Saturday, December 24, 2016

Cookie shipping experiment

 I learned this year that cookies I had sent to Boise in earlier years had not arrived in such pristine condition as I had hoped. This was disappointing. I vowed to do better. Sadly, the post office took six days to get the cookies to their ultimate destination so I'm not so sanguine  but, well, I still share some photos here.

 My big breakthrough, which may or may not have been successful, was to not only layer the cookies with tissue paper but also to cushion them with mini-marshmallows. The idea was to prevent the cookies from shifting so much in transit, while also allowing them something soft to slide into if they did move. Plus, the recipient could then use the marshmallows in hot chocolate! The challenge here was to find the marshmallows at my local grocer. Should devoted readers of blahdeblahblah ever need to locate marshmallows at a Metropolitan Market, I share that they are inexplicably found near the pudding. It makes no sense to me either.

 Anyway. Scott and I made the usual suspect cookies (pillowcase cookies--aka rolled sugar cookies, fennel cookies, aggression cookies, molasses cookies--aka Army of Darkness, and mongol hordes--aka peanut blossom cookies) a week ago. I'm pretty sure I've posted plenty of cookie-making snaps before so this year I limit myself to the ingredients, the cookie cutter selection, and the baker (note cute owl apron purchased in Gearhart Labor Day weekend).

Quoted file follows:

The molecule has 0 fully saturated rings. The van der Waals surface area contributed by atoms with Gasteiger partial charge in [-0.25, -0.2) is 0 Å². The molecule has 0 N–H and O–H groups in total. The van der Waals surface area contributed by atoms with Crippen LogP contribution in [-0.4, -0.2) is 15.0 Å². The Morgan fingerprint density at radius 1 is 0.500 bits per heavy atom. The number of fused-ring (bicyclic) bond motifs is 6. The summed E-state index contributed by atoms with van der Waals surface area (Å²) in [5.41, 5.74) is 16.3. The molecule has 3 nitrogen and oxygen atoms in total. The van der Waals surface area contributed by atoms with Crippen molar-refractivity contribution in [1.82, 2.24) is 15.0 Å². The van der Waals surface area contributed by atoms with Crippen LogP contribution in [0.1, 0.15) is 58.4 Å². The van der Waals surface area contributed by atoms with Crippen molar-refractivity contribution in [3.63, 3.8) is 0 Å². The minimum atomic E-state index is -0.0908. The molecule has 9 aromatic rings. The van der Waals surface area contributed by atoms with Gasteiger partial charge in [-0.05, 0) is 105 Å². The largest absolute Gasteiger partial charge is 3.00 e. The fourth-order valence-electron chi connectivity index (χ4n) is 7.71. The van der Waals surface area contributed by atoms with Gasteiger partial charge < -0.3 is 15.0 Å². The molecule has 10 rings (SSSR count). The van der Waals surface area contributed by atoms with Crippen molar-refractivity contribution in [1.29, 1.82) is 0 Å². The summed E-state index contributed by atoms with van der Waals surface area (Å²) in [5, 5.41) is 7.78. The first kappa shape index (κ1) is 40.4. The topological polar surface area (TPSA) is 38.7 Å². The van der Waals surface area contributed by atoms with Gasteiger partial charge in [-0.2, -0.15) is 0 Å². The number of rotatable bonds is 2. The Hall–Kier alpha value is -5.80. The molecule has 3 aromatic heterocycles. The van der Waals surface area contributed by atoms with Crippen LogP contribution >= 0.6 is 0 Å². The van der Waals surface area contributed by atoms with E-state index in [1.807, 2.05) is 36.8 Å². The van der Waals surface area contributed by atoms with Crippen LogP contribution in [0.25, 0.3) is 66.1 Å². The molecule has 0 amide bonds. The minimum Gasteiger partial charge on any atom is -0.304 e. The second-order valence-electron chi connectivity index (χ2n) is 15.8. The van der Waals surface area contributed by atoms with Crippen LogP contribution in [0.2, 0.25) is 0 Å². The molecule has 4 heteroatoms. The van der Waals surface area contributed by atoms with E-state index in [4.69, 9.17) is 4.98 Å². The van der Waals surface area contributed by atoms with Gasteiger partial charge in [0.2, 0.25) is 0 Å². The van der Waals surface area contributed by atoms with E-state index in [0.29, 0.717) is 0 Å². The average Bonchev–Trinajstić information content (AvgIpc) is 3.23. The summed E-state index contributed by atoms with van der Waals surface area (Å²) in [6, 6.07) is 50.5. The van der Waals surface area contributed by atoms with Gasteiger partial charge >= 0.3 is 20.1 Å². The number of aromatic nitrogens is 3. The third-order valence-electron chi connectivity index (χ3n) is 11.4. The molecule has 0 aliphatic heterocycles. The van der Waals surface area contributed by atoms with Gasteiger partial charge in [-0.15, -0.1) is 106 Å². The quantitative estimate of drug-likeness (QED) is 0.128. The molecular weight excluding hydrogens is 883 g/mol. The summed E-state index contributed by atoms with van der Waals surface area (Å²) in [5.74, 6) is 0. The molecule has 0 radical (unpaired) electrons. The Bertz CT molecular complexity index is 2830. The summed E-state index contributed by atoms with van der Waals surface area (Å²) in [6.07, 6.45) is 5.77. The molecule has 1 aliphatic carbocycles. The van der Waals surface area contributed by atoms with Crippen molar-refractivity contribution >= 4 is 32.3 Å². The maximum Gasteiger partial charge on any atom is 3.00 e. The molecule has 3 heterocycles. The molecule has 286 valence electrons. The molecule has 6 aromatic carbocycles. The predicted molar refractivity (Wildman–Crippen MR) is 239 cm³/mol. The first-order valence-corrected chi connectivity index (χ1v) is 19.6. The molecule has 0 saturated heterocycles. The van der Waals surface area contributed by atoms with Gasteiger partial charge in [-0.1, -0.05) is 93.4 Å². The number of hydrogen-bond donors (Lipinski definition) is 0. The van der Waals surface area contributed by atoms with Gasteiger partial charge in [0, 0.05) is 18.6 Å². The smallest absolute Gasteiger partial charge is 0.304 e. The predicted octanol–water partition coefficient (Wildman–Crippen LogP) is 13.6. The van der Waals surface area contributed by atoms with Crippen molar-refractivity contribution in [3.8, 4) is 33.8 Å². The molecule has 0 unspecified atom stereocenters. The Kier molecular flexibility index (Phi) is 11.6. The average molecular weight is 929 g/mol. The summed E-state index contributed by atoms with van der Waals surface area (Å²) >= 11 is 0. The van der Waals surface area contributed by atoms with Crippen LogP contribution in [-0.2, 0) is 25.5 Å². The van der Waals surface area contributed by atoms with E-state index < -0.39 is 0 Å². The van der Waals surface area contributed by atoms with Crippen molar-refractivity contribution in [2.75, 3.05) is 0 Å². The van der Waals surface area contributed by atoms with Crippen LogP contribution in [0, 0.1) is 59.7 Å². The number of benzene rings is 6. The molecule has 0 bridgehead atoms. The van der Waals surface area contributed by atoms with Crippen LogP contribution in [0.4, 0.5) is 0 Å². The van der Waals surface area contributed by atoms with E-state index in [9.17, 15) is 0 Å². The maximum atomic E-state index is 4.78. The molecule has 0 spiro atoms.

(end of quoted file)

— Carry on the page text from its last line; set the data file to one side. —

And the packaging:
Second or third layer: sugar cookies
Mongol hordes heavily cushioned
Top layer of molasses cookies, also heavily cushioned

The fully loaded box, with top tightly affixed, was then put into a sturdy box with plenty of packing paper, inflated air pocket things, and god knows what else. The cookie box within could not move a muscle, I'm certain. Then the whole lot was foolishly entrusted to the USPS that did god knows what with it for close to a week. As above, I anxiously await a report on the final results. 

[Myrna running on reserve battery power and the sound of cocktails being poured = no serious proofreading. Happy Christmas, you wonderful old blogosphere!]

UPDATE: Cookies unpacked on arrival. "Not a single broken one!"

Wednesday, December 14, 2016

Update from the Behind-Schedule Santa Sweatshop, 2016 edition

This time of year I spend a lot of time vowing to be better next year because it's about now that I start working on the next year's calendar. The calendar I always want to give to people at Christmas. Obviously it would be sensible to start this project in, say, October at the latest. But somehow it never works out that way and I spend evenings when I'm already tired speeding through hundreds of photo files, trying to decide what I'm using. It was easier last year when I had at least decided to limit it to photos from the trip to Paris and and environs. This year I realize that I could have an entire calendar of Scott, Siobhan, and Carl pointing at things, but I don't think anyone, least of all those three, would appreciate such a calendar. And, sadly, I suspect that only I would really thrill to a dozen photos of things like the baby spiders discovered in the boxwood last summer.

Perhaps predictably, it's looking like it will probably be a lot of bird photos again. Because that's what I've got. Or spiders.